The Trachea and Bronchi

The trachea (TRAY-kee-uh), or "windpipe," is a rigid tube about 12 cm (4.5 in.) long and 2.5 cm (1 in.) in diameter, lying anterior to the esophagus (fig. 22.7a). It is supported by 16 to 20 C-shaped rings of hyaline cartilage, some of which you can palpate between your larynx and sternum. Like the wire spiral in a vacuum cleaner hose, the cartilage rings reinforce the trachea and keep it from collapsing when you inhale. The open part of the C faces posteriorly, where it is spanned by a smooth muscle, the trachealis (fig. 22.7c). The gap in the C allows room for the esophagus to expand as swallowed food passes by. The trachealis muscles can contract or relax to adjust tracheal airflow. At its inferior end, the trachea branches into the right and left primary bronchi, which supply the lungs. They are further traced in the following discussion of the bronchial tree in the lungs.

The larynx, trachea, and bronchial tree are lined mostly by ciliated pseudostratified columnar epithelium (figs. 22.7b and 22.8), which functions as a mucociliary escalator. That is, the mucus traps inhaled debris and then the ciliary beating drives the mucus up to the pharynx, where it is swallowed.

Insight 22.1 Clinical Application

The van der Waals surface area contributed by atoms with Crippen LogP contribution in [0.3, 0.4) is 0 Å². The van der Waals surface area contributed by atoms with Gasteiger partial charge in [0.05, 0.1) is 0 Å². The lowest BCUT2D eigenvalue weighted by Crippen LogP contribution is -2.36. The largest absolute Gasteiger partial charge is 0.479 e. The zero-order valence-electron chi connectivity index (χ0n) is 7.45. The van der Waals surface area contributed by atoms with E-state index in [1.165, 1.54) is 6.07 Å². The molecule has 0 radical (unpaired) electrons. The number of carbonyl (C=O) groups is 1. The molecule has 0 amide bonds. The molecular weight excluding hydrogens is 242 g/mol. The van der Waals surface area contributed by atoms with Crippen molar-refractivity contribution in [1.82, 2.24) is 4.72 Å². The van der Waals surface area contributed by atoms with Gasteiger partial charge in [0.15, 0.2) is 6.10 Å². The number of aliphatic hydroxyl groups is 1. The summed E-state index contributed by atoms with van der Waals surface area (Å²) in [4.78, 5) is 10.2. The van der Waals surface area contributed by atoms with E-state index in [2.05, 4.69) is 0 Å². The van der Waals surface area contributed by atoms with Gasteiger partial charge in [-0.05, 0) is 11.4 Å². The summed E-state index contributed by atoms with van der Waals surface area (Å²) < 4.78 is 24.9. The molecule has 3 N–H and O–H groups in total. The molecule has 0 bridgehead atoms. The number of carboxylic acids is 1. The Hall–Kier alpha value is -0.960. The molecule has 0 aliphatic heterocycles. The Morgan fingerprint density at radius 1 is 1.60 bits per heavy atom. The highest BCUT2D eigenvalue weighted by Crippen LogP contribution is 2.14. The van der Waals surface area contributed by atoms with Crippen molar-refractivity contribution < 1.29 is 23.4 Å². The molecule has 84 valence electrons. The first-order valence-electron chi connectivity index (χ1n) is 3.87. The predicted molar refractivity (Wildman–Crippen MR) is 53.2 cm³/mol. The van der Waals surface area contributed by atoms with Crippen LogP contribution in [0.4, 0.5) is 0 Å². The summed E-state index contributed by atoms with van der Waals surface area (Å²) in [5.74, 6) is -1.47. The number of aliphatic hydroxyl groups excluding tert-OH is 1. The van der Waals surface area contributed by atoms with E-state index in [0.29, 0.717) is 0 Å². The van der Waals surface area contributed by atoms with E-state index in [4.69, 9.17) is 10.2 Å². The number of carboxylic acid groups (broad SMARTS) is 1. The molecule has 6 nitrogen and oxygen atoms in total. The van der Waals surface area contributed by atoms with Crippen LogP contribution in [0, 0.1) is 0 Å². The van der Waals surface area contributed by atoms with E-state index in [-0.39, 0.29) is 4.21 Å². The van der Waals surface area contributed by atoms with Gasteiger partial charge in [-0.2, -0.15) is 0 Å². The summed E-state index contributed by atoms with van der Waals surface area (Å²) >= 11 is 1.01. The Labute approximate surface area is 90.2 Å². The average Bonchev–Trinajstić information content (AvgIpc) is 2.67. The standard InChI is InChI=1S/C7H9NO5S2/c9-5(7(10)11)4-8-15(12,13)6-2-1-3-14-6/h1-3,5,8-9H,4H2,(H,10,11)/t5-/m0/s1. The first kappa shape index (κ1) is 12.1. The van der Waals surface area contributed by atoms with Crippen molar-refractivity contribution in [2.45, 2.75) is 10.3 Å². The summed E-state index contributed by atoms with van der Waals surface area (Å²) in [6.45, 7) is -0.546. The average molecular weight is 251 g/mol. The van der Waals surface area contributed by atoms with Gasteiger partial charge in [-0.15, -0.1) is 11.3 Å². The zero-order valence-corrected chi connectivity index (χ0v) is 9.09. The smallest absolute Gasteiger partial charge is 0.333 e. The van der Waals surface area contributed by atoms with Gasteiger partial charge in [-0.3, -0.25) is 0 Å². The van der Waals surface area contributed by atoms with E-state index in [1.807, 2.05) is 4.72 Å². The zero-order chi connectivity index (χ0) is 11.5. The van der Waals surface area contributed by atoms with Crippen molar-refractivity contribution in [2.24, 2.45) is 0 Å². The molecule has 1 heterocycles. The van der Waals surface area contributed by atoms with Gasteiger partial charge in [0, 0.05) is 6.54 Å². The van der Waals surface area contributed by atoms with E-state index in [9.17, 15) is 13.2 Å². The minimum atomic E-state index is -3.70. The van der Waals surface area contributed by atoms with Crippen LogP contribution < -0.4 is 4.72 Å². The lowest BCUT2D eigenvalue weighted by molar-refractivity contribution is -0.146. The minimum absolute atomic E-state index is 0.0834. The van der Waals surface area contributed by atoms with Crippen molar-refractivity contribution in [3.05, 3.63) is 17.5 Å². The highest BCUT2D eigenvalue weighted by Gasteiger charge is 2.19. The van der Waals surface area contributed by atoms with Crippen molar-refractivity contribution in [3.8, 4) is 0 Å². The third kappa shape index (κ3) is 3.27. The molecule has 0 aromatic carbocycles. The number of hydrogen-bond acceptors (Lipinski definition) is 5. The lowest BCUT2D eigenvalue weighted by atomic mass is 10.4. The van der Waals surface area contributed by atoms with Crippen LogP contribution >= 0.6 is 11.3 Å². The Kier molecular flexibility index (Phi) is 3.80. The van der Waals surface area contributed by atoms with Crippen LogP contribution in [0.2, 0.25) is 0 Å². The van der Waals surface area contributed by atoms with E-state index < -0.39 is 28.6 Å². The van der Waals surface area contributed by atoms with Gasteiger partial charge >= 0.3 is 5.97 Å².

Tracheostomy

If the airway is obstructed with secretions or foreign matter, it may be necessary to make a temporary opening in the trachea inferior to the larynx and insert a tube to allow airflow—a procedure called tracheostomy. This prevents asphyxiation, but the inhaled air bypasses the nasal cavity and thus is not humidified. If the opening is left for long,

Saladin: Anatomy & I 22. The Respiratory System I Text I © The McGraw-Hill

Physiology: The Unity of Companies, 2003 Form and Function, Third Edition

Chapter 22 The Respiratory System 847

Adduction of vocal cords

Abduction of vocal cords

Adduction of vocal cords

Cricoarytenoid Ligament
(a)

Thyroid cartilage-Cricoid cartilage-Vocal cord Lateral cricoarytenoid muscle Arytenoid cartilage Corniculate cartilage Posterior cricoarytenoid muscle

Abduction of vocal cords

Anterior i i

Posterior

Anterior i i

Posterior

Base of tongue Epiglottis Vestibular fold Vocal cord Glottis

Corniculate-cartilage

Epiglottis Arytenoid Fold Esophagus

Figure 22.6 Action of Some of the Intrinsic Laryngeal Muscles on the Vocal Cords. (a) Adduction of the vocal cords by the lateral cricoarytenoid muscles. (b) Adducted vocal cords seen with the laryngoscope. (c) Abduction of the vocal cords by the posterior cricoarytenoid muscles. (d) Abducted vocal cords seen with the laryngoscope.

Base of tongue Epiglottis Vestibular fold Vocal cord Glottis

Corniculate-cartilage

Figure 22.6 Action of Some of the Intrinsic Laryngeal Muscles on the Vocal Cords. (a) Adduction of the vocal cords by the lateral cricoarytenoid muscles. (b) Adducted vocal cords seen with the laryngoscope. (c) Abduction of the vocal cords by the posterior cricoarytenoid muscles. (d) Abducted vocal cords seen with the laryngoscope.

the mucous membranes of the respiratory tract can dry out and become encrusted, interfering with the clearance of mucus from the tract and leading to severe infection. We can understand the functional importance of the nasal cavity especially well when we see the consequences of bypassing it.

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